Demo music waveform

Groovy, isn’t? First, we need a button, and four bars for the waveform.

<div>
  // button trigger to animate waveform
  <button onClick={play} >
    <PlayIcon />
  </button

  // waveform
  <div className="flex overflow-hidden">
    <span className="w-1 h-4" />
    <span className="w-1 h-2" />
    <span className="w-1 h-6" />
    <span className="w-1 h-2" />
  </div>
</div>

As a reminder, you can always view the full code in the GitHub repo I created for this post.

Then we’ll move on to the animation section. Add an onClick event to the button and assign it to a function. Then, point to each <span /> and call the animate() function. Remember to give each of the child elements a distinct name. Unlike the other animations, we’ll be animating each <span /> differently here.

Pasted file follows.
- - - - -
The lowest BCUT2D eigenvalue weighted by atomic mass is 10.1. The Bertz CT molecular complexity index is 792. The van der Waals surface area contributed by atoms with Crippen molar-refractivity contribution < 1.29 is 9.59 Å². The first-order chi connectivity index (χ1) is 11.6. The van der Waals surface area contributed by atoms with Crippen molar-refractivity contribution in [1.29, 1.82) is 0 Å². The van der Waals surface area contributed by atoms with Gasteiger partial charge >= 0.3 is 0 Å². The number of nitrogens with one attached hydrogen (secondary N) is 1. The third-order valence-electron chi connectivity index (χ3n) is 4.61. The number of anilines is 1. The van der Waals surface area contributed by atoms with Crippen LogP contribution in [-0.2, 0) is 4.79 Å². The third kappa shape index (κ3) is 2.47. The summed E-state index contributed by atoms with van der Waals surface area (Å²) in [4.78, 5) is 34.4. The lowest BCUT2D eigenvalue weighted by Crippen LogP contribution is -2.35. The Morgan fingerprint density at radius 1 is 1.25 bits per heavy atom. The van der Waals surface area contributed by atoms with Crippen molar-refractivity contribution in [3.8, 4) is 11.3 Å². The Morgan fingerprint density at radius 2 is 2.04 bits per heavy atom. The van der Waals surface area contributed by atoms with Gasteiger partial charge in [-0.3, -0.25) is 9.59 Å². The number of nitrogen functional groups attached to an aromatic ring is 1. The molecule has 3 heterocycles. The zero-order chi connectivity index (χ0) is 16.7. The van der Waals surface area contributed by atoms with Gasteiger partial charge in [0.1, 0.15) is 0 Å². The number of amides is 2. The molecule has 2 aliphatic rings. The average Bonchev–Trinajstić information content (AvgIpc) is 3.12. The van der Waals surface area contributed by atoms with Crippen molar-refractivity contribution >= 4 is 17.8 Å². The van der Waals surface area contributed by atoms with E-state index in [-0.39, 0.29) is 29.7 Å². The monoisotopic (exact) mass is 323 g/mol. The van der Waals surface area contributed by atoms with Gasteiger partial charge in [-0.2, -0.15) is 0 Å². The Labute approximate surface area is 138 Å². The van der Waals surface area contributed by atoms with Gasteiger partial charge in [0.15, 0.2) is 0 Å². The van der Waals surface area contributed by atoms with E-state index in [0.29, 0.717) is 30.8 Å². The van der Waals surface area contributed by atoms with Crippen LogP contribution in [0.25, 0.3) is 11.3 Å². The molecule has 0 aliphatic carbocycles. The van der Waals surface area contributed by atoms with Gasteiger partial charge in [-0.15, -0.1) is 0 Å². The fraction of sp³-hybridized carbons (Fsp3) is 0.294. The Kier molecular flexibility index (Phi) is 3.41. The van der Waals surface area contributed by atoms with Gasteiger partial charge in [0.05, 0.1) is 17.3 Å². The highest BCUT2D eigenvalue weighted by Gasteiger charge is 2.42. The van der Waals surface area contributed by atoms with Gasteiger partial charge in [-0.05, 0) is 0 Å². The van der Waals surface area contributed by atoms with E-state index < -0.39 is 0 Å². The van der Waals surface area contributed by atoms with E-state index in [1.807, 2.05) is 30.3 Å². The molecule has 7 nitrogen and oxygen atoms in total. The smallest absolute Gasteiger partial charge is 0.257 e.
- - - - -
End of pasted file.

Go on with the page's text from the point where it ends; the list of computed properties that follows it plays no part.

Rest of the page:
function playWaveform ( ) {
  // some code here
  const animation1 = animate(
      '#bar1',
      {
        transform: [
          'scaleY(1.0) translateY(0rem)',
          'scaleY(1.5) translateY(-0.082rem)',
          'scaleY(1.0) translateY(0rem)',
        ],
      },
      {
        duration: 1.0,
        repeat: Infinity,
        easing: 'ease-in-out',
      }
    );
    const animation2 = animate(
      '#bar2',
      {
        transform: [
          'scaleY(1.0) translateY(0rem)',
          'scaleY(3) translateY(-0.083rem)',
          'scaleY(1.0) translateY(0rem)',
        ],
      },
      {
        delay: 0.2,
        duration: 1.5,
        repeat: Infinity,
        easing: 'ease-in-out',
      }
    );
    const animation3 = animate(
      '#bar3',
      {
        transform: [
          'scaleY(1.0)  translateY(0rem)',